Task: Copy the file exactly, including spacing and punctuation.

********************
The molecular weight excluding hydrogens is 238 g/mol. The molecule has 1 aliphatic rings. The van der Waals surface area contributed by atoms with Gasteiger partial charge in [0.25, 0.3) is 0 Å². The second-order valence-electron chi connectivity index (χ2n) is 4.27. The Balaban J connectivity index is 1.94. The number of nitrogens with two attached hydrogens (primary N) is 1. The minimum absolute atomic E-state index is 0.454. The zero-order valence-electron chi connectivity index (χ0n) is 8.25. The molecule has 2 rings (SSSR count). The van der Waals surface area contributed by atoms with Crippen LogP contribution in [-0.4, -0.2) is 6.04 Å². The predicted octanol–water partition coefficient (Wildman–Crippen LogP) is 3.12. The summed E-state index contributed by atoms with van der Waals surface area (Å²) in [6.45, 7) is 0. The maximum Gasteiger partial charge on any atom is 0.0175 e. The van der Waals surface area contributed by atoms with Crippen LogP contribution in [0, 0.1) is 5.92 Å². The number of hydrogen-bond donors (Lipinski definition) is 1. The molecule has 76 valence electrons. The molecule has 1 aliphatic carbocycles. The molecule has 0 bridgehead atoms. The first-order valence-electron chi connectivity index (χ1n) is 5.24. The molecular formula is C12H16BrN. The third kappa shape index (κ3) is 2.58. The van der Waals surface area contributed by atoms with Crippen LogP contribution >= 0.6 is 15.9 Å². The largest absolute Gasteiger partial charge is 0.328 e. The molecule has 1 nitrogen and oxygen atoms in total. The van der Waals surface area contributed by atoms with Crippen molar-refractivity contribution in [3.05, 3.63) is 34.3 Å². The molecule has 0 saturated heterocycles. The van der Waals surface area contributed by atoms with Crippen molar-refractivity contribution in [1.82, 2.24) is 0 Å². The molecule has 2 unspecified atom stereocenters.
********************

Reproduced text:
The molecular weight excluding hydrogens is 238 g/mol. The molecule has 1 aliphatic rings. The van der Waals surface area contributed by atoms with Gasteiger partial charge in [0.25, 0.3) is 0 Å². The second-order valence-electron chi connectivity index (χ2n) is 4.27. The Balaban J connectivity index is 1.94. The number of nitrogens with two attached hydrogens (primary N) is 1. The minimum absolute atomic E-state index is 0.454. The zero-order valence-electron chi connectivity index (χ0n) is 8.25. The molecule has 2 rings (SSSR count). The van der Waals surface area contributed by atoms with Crippen LogP contribution in [-0.4, -0.2) is 6.04 Å². The predicted octanol–water partition coefficient (Wildman–Crippen LogP) is 3.12. The summed E-state index contributed by atoms with van der Waals surface area (Å²) in [6.45, 7) is 0. The maximum Gasteiger partial charge on any atom is 0.0175 e. The van der Waals surface area contributed by atoms with Crippen LogP contribution in [0, 0.1) is 5.92 Å². The number of hydrogen-bond donors (Lipinski definition) is 1. The molecule has 76 valence electrons. The molecule has 1 aliphatic carbocycles. The molecule has 0 bridgehead atoms. The first-order valence-electron chi connectivity index (χ1n) is 5.24. The molecular formula is C12H16BrN. The third kappa shape index (κ3) is 2.58. The van der Waals surface area contributed by atoms with Crippen LogP contribution >= 0.6 is 15.9 Å². The largest absolute Gasteiger partial charge is 0.328 e. The molecule has 1 nitrogen and oxygen atoms in total. The van der Waals surface area contributed by atoms with Crippen molar-refractivity contribution in [3.05, 3.63) is 34.3 Å². The molecule has 0 saturated heterocycles. The van der Waals surface area contributed by atoms with Crippen molar-refractivity contribution in [1.82, 2.24) is 0 Å². The molecule has 2 unspecified atom stereocenters.